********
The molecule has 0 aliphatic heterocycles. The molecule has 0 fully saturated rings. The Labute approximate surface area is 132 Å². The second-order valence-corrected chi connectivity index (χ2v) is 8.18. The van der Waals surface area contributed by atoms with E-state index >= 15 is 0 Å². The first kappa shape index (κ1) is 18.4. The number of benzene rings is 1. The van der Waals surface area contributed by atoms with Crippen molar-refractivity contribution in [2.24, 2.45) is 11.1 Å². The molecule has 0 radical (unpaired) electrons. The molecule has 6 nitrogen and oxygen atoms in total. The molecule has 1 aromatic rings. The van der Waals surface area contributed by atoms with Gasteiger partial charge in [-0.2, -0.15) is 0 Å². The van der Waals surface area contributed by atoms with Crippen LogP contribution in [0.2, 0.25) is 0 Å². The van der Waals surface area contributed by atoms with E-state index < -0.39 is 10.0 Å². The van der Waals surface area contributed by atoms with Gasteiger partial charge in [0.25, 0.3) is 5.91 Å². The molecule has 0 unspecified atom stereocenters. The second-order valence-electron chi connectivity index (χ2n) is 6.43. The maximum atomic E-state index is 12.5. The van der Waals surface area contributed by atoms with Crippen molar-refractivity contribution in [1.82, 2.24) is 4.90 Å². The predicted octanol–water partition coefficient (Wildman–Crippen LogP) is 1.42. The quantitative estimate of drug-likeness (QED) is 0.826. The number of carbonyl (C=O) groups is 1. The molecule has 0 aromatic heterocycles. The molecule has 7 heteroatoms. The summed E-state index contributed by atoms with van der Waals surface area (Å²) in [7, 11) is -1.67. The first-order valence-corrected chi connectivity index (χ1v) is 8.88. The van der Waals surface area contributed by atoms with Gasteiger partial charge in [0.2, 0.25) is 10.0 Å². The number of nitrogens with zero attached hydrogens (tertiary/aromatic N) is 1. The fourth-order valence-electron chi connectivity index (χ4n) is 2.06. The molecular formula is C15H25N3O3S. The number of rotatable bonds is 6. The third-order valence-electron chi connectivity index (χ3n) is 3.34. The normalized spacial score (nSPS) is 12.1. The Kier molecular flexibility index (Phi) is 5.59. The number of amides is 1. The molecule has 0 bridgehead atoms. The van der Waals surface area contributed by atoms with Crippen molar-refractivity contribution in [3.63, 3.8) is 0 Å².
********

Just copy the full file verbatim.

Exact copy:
The molecule has 0 aliphatic heterocycles. The molecule has 0 fully saturated rings. The Labute approximate surface area is 132 Å². The second-order valence-corrected chi connectivity index (χ2v) is 8.18. The van der Waals surface area contributed by atoms with E-state index >= 15 is 0 Å². The first kappa shape index (κ1) is 18.4. The number of benzene rings is 1. The van der Waals surface area contributed by atoms with Crippen molar-refractivity contribution in [2.24, 2.45) is 11.1 Å². The molecule has 0 radical (unpaired) electrons. The molecule has 6 nitrogen and oxygen atoms in total. The molecule has 1 aromatic rings. The van der Waals surface area contributed by atoms with Gasteiger partial charge in [-0.2, -0.15) is 0 Å². The van der Waals surface area contributed by atoms with Crippen LogP contribution in [0.2, 0.25) is 0 Å². The van der Waals surface area contributed by atoms with E-state index < -0.39 is 10.0 Å². The van der Waals surface area contributed by atoms with Gasteiger partial charge in [0.25, 0.3) is 5.91 Å². The molecule has 0 unspecified atom stereocenters. The second-order valence-electron chi connectivity index (χ2n) is 6.43. The maximum atomic E-state index is 12.5. The van der Waals surface area contributed by atoms with Crippen molar-refractivity contribution in [1.82, 2.24) is 4.90 Å². The predicted octanol–water partition coefficient (Wildman–Crippen LogP) is 1.42. The quantitative estimate of drug-likeness (QED) is 0.826. The number of carbonyl (C=O) groups is 1. The molecule has 0 aromatic heterocycles. The molecule has 7 heteroatoms. The summed E-state index contributed by atoms with van der Waals surface area (Å²) in [7, 11) is -1.67. The first-order valence-corrected chi connectivity index (χ1v) is 8.88. The van der Waals surface area contributed by atoms with Gasteiger partial charge in [0.2, 0.25) is 10.0 Å². The number of nitrogens with zero attached hydrogens (tertiary/aromatic N) is 1. The fourth-order valence-electron chi connectivity index (χ4n) is 2.06. The molecular formula is C15H25N3O3S. The number of rotatable bonds is 6. The third-order valence-electron chi connectivity index (χ3n) is 3.34. The normalized spacial score (nSPS) is 12.1. The Kier molecular flexibility index (Phi) is 5.59. The number of amides is 1. The molecule has 0 bridgehead atoms. The van der Waals surface area contributed by atoms with Crippen molar-refractivity contribution in [3.63, 3.8) is 0 Å².